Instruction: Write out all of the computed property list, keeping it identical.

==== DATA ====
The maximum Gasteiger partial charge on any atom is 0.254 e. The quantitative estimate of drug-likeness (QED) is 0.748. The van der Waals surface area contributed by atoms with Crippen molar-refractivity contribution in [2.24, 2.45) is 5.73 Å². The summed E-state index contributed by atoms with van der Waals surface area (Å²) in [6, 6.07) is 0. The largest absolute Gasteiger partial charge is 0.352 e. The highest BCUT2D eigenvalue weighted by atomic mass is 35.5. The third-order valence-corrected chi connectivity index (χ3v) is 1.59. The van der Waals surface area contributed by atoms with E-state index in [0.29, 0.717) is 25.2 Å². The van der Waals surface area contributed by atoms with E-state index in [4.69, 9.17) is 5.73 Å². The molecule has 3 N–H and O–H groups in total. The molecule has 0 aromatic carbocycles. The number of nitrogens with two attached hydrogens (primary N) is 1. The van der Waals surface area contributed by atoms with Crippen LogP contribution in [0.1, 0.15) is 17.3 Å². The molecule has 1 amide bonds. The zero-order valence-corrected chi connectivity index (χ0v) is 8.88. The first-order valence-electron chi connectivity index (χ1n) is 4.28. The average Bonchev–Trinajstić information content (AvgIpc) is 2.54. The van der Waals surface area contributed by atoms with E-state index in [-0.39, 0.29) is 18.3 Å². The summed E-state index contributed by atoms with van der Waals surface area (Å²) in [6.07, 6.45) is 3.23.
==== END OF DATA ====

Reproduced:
The maximum Gasteiger partial charge on any atom is 0.254 e. The quantitative estimate of drug-likeness (QED) is 0.748. The van der Waals surface area contributed by atoms with Crippen molar-refractivity contribution in [2.24, 2.45) is 5.73 Å². The summed E-state index contributed by atoms with van der Waals surface area (Å²) in [6, 6.07) is 0. The largest absolute Gasteiger partial charge is 0.352 e. The highest BCUT2D eigenvalue weighted by atomic mass is 35.5. The third-order valence-corrected chi connectivity index (χ3v) is 1.59. The van der Waals surface area contributed by atoms with E-state index in [0.29, 0.717) is 25.2 Å². The van der Waals surface area contributed by atoms with E-state index in [4.69, 9.17) is 5.73 Å². The molecule has 3 N–H and O–H groups in total. The molecule has 0 aromatic carbocycles. The number of nitrogens with two attached hydrogens (primary N) is 1. The van der Waals surface area contributed by atoms with Crippen LogP contribution in [0.1, 0.15) is 17.3 Å². The molecule has 1 amide bonds. The zero-order valence-corrected chi connectivity index (χ0v) is 8.88. The first-order valence-electron chi connectivity index (χ1n) is 4.28. The average Bonchev–Trinajstić information content (AvgIpc) is 2.54. The van der Waals surface area contributed by atoms with E-state index in [-0.39, 0.29) is 18.3 Å². The summed E-state index contributed by atoms with van der Waals surface area (Å²) in [6.07, 6.45) is 3.23.